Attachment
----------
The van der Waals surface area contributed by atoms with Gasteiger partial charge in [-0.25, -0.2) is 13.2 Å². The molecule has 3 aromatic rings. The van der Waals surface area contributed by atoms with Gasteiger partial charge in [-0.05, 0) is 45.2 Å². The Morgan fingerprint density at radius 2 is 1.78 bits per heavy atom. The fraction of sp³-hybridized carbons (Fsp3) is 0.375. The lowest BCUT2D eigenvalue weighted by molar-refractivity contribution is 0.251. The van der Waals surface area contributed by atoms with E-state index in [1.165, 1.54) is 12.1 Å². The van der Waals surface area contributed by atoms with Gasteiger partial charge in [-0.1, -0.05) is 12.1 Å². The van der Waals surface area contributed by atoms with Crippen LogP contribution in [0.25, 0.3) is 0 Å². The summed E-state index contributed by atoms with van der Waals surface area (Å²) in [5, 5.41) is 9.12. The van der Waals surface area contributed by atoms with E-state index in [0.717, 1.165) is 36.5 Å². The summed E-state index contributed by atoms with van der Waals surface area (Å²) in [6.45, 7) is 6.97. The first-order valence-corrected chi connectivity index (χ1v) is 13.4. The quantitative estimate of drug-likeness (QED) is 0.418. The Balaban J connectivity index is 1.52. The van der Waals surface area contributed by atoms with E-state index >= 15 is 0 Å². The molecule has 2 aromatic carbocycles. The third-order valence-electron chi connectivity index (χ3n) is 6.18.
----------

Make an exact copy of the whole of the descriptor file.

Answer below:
The van der Waals surface area contributed by atoms with Gasteiger partial charge in [-0.25, -0.2) is 13.2 Å². The molecule has 3 aromatic rings. The van der Waals surface area contributed by atoms with Gasteiger partial charge in [-0.05, 0) is 45.2 Å². The Morgan fingerprint density at radius 2 is 1.78 bits per heavy atom. The fraction of sp³-hybridized carbons (Fsp3) is 0.375. The lowest BCUT2D eigenvalue weighted by molar-refractivity contribution is 0.251. The van der Waals surface area contributed by atoms with E-state index in [1.165, 1.54) is 12.1 Å². The van der Waals surface area contributed by atoms with Gasteiger partial charge in [-0.1, -0.05) is 12.1 Å². The van der Waals surface area contributed by atoms with Crippen LogP contribution in [0.25, 0.3) is 0 Å². The summed E-state index contributed by atoms with van der Waals surface area (Å²) in [5, 5.41) is 9.12. The van der Waals surface area contributed by atoms with E-state index in [0.717, 1.165) is 36.5 Å². The summed E-state index contributed by atoms with van der Waals surface area (Å²) in [6.45, 7) is 6.97. The first-order valence-corrected chi connectivity index (χ1v) is 13.4. The quantitative estimate of drug-likeness (QED) is 0.418. The Balaban J connectivity index is 1.52. The van der Waals surface area contributed by atoms with E-state index >= 15 is 0 Å². The molecule has 2 aromatic carbocycles. The third-order valence-electron chi connectivity index (χ3n) is 6.18.